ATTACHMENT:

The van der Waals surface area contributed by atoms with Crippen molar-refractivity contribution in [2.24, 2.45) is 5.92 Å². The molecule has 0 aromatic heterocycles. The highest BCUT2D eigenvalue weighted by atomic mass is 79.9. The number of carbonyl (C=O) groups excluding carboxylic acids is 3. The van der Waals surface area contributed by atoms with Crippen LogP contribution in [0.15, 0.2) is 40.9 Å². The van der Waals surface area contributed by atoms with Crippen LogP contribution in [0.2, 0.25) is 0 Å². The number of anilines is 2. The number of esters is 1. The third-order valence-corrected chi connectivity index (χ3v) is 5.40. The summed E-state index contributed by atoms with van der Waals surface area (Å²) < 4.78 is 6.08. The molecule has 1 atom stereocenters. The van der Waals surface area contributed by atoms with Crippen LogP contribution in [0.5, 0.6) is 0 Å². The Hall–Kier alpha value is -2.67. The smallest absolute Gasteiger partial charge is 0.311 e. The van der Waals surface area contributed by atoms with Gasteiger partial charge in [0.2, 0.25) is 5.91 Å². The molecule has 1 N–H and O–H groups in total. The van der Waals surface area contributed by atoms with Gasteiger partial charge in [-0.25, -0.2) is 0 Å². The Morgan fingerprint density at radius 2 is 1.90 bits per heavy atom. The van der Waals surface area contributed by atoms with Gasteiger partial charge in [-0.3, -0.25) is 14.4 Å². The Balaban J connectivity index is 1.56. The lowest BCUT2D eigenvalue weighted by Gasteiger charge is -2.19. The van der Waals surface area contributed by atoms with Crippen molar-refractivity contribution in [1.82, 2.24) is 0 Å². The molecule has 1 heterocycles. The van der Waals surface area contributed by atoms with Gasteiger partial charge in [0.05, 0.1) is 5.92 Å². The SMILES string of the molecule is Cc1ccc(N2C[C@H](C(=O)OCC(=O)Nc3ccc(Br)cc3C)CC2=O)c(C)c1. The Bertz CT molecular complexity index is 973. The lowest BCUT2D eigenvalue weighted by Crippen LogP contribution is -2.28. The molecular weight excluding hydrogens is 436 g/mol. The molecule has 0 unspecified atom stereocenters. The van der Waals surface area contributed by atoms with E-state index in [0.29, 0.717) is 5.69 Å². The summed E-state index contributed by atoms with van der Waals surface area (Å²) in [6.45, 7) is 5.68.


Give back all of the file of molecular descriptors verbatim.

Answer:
The van der Waals surface area contributed by atoms with Crippen molar-refractivity contribution in [2.24, 2.45) is 5.92 Å². The molecule has 0 aromatic heterocycles. The highest BCUT2D eigenvalue weighted by atomic mass is 79.9. The number of carbonyl (C=O) groups excluding carboxylic acids is 3. The van der Waals surface area contributed by atoms with Crippen LogP contribution in [0.15, 0.2) is 40.9 Å². The van der Waals surface area contributed by atoms with Crippen LogP contribution in [0.2, 0.25) is 0 Å². The number of anilines is 2. The number of esters is 1. The third-order valence-corrected chi connectivity index (χ3v) is 5.40. The summed E-state index contributed by atoms with van der Waals surface area (Å²) < 4.78 is 6.08. The molecule has 1 atom stereocenters. The van der Waals surface area contributed by atoms with Crippen LogP contribution in [0.5, 0.6) is 0 Å². The Hall–Kier alpha value is -2.67. The smallest absolute Gasteiger partial charge is 0.311 e. The van der Waals surface area contributed by atoms with Gasteiger partial charge in [0.2, 0.25) is 5.91 Å². The molecule has 1 N–H and O–H groups in total. The van der Waals surface area contributed by atoms with Gasteiger partial charge in [-0.25, -0.2) is 0 Å². The Morgan fingerprint density at radius 2 is 1.90 bits per heavy atom. The van der Waals surface area contributed by atoms with Gasteiger partial charge in [-0.3, -0.25) is 14.4 Å². The Balaban J connectivity index is 1.56. The lowest BCUT2D eigenvalue weighted by Gasteiger charge is -2.19. The van der Waals surface area contributed by atoms with Crippen molar-refractivity contribution in [1.82, 2.24) is 0 Å². The molecule has 1 heterocycles. The van der Waals surface area contributed by atoms with Gasteiger partial charge in [0.05, 0.1) is 5.92 Å². The SMILES string of the molecule is Cc1ccc(N2C[C@H](C(=O)OCC(=O)Nc3ccc(Br)cc3C)CC2=O)c(C)c1. The Bertz CT molecular complexity index is 973. The lowest BCUT2D eigenvalue weighted by Crippen LogP contribution is -2.28. The molecular weight excluding hydrogens is 436 g/mol. The molecule has 0 unspecified atom stereocenters. The van der Waals surface area contributed by atoms with E-state index in [0.29, 0.717) is 5.69 Å². The summed E-state index contributed by atoms with van der Waals surface area (Å²) in [6.45, 7) is 5.68.